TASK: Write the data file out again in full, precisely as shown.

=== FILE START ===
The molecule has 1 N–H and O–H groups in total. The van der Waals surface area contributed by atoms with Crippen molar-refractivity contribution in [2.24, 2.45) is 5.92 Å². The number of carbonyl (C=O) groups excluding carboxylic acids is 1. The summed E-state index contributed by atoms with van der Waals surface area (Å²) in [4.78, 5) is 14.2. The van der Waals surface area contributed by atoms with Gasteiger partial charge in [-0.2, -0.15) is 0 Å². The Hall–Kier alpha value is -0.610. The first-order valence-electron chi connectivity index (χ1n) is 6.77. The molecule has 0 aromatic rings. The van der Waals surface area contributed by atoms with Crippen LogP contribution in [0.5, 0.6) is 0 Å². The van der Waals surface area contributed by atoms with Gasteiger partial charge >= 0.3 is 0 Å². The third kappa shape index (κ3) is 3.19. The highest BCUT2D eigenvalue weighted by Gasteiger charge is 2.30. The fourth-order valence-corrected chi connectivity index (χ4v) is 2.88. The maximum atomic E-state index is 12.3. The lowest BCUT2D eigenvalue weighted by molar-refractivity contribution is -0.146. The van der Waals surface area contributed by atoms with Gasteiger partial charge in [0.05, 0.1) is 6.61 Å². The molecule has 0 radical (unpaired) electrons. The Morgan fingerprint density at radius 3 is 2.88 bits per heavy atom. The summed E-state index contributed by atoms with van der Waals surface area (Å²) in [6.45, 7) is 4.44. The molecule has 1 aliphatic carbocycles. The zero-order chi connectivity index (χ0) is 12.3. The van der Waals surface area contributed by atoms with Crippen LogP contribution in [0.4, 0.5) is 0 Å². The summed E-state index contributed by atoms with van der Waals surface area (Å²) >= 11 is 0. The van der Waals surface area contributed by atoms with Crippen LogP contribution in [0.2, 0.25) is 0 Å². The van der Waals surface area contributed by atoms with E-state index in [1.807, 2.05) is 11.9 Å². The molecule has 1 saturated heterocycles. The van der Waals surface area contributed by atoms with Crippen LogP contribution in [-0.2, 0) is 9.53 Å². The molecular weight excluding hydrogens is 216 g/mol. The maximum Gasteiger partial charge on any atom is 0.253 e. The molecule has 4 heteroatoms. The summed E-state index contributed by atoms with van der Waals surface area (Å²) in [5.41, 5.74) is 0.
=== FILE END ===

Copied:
The molecule has 1 N–H and O–H groups in total. The van der Waals surface area contributed by atoms with Crippen molar-refractivity contribution in [2.24, 2.45) is 5.92 Å². The number of carbonyl (C=O) groups excluding carboxylic acids is 1. The summed E-state index contributed by atoms with van der Waals surface area (Å²) in [4.78, 5) is 14.2. The van der Waals surface area contributed by atoms with Gasteiger partial charge in [-0.2, -0.15) is 0 Å². The Hall–Kier alpha value is -0.610. The first-order valence-electron chi connectivity index (χ1n) is 6.77. The molecule has 0 aromatic rings. The van der Waals surface area contributed by atoms with Crippen LogP contribution in [0.5, 0.6) is 0 Å². The van der Waals surface area contributed by atoms with Gasteiger partial charge >= 0.3 is 0 Å². The third kappa shape index (κ3) is 3.19. The highest BCUT2D eigenvalue weighted by Gasteiger charge is 2.30. The fourth-order valence-corrected chi connectivity index (χ4v) is 2.88. The maximum atomic E-state index is 12.3. The lowest BCUT2D eigenvalue weighted by molar-refractivity contribution is -0.146. The van der Waals surface area contributed by atoms with Gasteiger partial charge in [0.05, 0.1) is 6.61 Å². The molecule has 0 radical (unpaired) electrons. The Morgan fingerprint density at radius 3 is 2.88 bits per heavy atom. The summed E-state index contributed by atoms with van der Waals surface area (Å²) in [6.45, 7) is 4.44. The molecule has 1 aliphatic carbocycles. The zero-order chi connectivity index (χ0) is 12.3. The van der Waals surface area contributed by atoms with Crippen LogP contribution in [0.4, 0.5) is 0 Å². The summed E-state index contributed by atoms with van der Waals surface area (Å²) >= 11 is 0. The van der Waals surface area contributed by atoms with Crippen LogP contribution in [0.2, 0.25) is 0 Å². The van der Waals surface area contributed by atoms with E-state index in [1.807, 2.05) is 11.9 Å². The molecule has 1 saturated heterocycles. The van der Waals surface area contributed by atoms with Crippen LogP contribution in [-0.2, 0) is 9.53 Å². The molecular weight excluding hydrogens is 216 g/mol. The maximum Gasteiger partial charge on any atom is 0.253 e. The molecule has 4 heteroatoms. The summed E-state index contributed by atoms with van der Waals surface area (Å²) in [5.41, 5.74) is 0.